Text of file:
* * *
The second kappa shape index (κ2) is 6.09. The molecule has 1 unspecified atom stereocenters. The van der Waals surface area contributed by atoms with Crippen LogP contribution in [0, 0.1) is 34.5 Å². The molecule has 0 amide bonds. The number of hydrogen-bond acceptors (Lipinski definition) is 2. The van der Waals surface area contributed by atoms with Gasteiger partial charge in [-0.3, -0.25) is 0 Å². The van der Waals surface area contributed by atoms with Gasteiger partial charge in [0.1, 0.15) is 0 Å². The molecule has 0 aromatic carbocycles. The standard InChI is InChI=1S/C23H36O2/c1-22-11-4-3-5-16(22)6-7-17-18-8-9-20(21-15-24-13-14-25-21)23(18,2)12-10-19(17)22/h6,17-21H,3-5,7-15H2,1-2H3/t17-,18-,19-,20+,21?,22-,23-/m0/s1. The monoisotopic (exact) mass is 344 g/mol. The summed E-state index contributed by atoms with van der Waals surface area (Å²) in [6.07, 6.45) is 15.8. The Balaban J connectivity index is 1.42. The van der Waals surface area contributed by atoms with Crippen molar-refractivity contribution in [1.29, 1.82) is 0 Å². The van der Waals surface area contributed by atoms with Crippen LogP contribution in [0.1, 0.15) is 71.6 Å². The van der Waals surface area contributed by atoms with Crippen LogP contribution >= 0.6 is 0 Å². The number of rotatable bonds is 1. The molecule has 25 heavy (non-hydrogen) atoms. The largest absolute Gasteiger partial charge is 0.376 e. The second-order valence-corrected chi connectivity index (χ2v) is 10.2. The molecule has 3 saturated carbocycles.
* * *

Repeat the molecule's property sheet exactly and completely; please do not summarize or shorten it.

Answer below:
The second kappa shape index (κ2) is 6.09. The molecule has 1 unspecified atom stereocenters. The van der Waals surface area contributed by atoms with Crippen LogP contribution in [0, 0.1) is 34.5 Å². The molecule has 0 amide bonds. The number of hydrogen-bond acceptors (Lipinski definition) is 2. The van der Waals surface area contributed by atoms with Gasteiger partial charge in [-0.3, -0.25) is 0 Å². The van der Waals surface area contributed by atoms with Gasteiger partial charge in [0.1, 0.15) is 0 Å². The molecule has 0 aromatic carbocycles. The standard InChI is InChI=1S/C23H36O2/c1-22-11-4-3-5-16(22)6-7-17-18-8-9-20(21-15-24-13-14-25-21)23(18,2)12-10-19(17)22/h6,17-21H,3-5,7-15H2,1-2H3/t17-,18-,19-,20+,21?,22-,23-/m0/s1. The monoisotopic (exact) mass is 344 g/mol. The summed E-state index contributed by atoms with van der Waals surface area (Å²) in [6.07, 6.45) is 15.8. The Balaban J connectivity index is 1.42. The van der Waals surface area contributed by atoms with Crippen molar-refractivity contribution in [1.29, 1.82) is 0 Å². The van der Waals surface area contributed by atoms with Crippen LogP contribution in [0.1, 0.15) is 71.6 Å². The van der Waals surface area contributed by atoms with Crippen LogP contribution >= 0.6 is 0 Å². The number of rotatable bonds is 1. The molecule has 25 heavy (non-hydrogen) atoms. The largest absolute Gasteiger partial charge is 0.376 e. The second-order valence-corrected chi connectivity index (χ2v) is 10.2. The molecule has 3 saturated carbocycles.